Spacecraft Cassini Drives Through Saturn’s Rings
For as long as the planets have been discovered, scientists and observers have pondered the mysteries of Saturn’s rings. Although, research has answered some of those questions, now with the help of the Cassini spacecraft, the world is about to get an up close and detailed analysis of exactly what those icy structures are all about.
On December of this year (2016) the Cassini spacecraft made its first dive through the rings of Saturn. Moving along at a whopping 47,000 miles-per-hour, Cassini’s “ring-grazing phase” was underway. For the next 5 months, the little spacecraft will dip and dive among Saturn’s rings paying particular attention to the F ring, getting as close as 5,000 miles outside this celestial marvel.
With the Help of Titan
To help Cassini enter into Saturn’s rings it has been getting gravitational boosts from the planet’s moon, Titan. In fact, it has used this source of “energy” many times since it has entered into Saturn’s atmosphere in 2004, which has been instrumental in keeping the spacecraft in the area this long.
According to project manager, Earl Maize, of the Cassini project for NASA’s Jet Propulsion Laboratory (Pasadena California) Titan gives the spacecraft a boost of 500 to 700 meters/second, which is comparable to a main engine burn. Since Cassini could not possible carry enough fuel to tour around the rings as long as it has, Titan’s gravitational boost is helping the mission along.
The F Ring Mission
With Cassini’s close flyby of the F ring, scientists are hoping to collect data from, not only the complicated F ring, but also the adjacent rings of A and B.
The thin F ring is the outermost one which orbits about 140,000 km from the center of Saturn. It has spiral strands and channels and is shepherded by two tiny moonlets; Prometheus (inside the ring’s orbit) and Pandora (outside the ring’s orbit). Scientists now know that when any bodies collide within the F ring it creates dust streamers.
Prometheus does periodically dive into the F ring as the outermost point of its eccentric orbit intersects with the innermost point in the ring’s eccentric orbit. The two orbits precess around each other. Interestingly enough, the moonlet trails dark channels in its wake through the ring particles.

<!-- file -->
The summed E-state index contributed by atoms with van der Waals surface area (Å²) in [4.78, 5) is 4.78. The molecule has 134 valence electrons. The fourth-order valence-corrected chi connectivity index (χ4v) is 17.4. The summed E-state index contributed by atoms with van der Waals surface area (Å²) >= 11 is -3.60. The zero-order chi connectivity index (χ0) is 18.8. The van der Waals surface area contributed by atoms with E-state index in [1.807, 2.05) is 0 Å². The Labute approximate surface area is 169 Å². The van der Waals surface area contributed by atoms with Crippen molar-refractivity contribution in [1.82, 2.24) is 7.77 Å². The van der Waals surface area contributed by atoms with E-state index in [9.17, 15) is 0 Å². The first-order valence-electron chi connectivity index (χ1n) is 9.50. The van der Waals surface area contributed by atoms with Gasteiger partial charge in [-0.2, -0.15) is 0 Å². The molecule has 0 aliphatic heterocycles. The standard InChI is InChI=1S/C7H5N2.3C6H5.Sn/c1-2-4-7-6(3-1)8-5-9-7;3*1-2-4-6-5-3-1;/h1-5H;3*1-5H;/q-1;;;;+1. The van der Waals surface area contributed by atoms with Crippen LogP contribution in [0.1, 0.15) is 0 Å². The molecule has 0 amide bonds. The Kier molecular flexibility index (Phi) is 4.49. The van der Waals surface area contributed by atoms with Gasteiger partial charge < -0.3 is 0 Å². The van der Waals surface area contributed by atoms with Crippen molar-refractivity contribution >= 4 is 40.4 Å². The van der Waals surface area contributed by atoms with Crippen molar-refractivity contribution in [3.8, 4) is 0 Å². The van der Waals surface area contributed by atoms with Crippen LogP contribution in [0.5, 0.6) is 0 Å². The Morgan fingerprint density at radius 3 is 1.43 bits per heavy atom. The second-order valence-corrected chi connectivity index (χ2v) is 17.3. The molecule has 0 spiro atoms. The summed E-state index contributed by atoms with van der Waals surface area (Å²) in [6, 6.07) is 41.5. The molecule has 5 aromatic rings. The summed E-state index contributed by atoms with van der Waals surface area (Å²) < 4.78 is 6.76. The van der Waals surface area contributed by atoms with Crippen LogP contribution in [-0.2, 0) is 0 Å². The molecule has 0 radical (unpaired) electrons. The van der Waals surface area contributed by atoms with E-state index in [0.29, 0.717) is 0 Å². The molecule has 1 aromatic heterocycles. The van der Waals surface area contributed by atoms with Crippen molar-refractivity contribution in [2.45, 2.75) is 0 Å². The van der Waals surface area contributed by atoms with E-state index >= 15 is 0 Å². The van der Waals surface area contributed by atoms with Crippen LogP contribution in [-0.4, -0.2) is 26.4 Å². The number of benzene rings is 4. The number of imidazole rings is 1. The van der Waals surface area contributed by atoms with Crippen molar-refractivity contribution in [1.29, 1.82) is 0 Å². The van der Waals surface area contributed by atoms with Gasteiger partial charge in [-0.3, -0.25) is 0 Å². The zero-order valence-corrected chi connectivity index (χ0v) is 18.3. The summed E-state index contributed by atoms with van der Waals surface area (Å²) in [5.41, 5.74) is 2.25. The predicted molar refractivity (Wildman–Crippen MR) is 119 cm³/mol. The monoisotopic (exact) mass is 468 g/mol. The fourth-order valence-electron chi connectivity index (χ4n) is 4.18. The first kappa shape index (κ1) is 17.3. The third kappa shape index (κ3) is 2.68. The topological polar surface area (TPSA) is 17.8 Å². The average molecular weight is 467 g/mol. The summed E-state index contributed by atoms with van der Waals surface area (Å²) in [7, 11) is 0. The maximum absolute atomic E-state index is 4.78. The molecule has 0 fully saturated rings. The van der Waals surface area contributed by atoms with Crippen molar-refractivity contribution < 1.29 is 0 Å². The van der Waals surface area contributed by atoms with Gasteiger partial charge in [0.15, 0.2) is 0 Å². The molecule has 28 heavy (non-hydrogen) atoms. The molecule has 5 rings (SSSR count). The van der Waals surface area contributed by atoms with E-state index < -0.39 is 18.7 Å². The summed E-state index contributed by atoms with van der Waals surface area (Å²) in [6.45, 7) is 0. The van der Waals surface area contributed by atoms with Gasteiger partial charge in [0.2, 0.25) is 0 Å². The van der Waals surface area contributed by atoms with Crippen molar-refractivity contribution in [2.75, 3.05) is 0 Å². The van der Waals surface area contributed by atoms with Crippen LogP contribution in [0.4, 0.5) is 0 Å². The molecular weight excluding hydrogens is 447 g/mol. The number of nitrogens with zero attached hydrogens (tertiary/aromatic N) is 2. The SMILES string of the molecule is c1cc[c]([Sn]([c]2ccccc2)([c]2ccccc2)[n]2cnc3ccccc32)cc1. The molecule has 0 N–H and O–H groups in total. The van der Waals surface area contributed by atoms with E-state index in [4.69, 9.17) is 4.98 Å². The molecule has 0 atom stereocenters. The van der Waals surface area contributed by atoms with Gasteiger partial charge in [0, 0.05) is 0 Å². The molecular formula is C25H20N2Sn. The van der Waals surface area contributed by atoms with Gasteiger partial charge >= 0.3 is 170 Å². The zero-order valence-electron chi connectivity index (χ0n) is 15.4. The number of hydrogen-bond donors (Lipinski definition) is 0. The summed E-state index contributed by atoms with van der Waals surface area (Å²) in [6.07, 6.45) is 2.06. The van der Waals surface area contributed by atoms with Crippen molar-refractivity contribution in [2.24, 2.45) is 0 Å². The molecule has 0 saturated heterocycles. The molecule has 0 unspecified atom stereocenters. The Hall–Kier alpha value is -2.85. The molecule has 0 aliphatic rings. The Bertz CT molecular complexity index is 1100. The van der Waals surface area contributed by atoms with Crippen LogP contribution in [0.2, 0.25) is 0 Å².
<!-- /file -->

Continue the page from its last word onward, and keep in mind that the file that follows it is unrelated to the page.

Linda Spilker of the Jet Propulsion Laboratory is hoping this mission will allow Cassini to gather enough particle samples and any gases coming from the rings in order to directly measure their compositional makeup.
In order to process the samples taken by Cassini a specialized piece of equipment called, the Cosmic Dust Analyzer, will use a mass spectrometer to determine the dust’s composition.
Although, science has long ago uncovered the fact that Saturn’s rings are generally composed of water ice, there are also colors present that remain a mystery to researchers. With this mission, the project hopes to take a closer look at some of those ring particles to see exactly what they are made of and where the colors may be originating from.
In addition to particle/gas collection, Cassini is also set to view the “propellers” in the outer part of the A ring. These anomalies are being caused by small objects that are not quite massive enough to clear a hole in the ring around them. They have two small arms located at the front and at the back and are opening up a small gap in the atmosphere.
The Grand Finale
As with any great project it must come to an end. The Grand Finale for Cassini’s Saturn project will come after the ring-grazing phase, which will pull the spacecraft even closer to the planet. This is set to commence at the beginning of April 2017, with Cassini’s closest orbits at 1,628 kilometers above Saturn’s cloud tops. The close orbits will also allow Cassini to measure the mass of the rings by subtracting the planet’s mass from the combined mass of the planet-ring system.
When the Grand Finale orbits between the planet and the rings, Cassini will also be able to measure Saturn’s close gravitational and magnetic fields and gather clues about whatever structure might be hidden beneath Saturn’s clouds.
This is an exciting time for both scientists and space enthusiasts. With Cassini’s data collecting capability we are sure to be in for a real treat after NASA processes all the data. Stay tuned for further updates as they become available.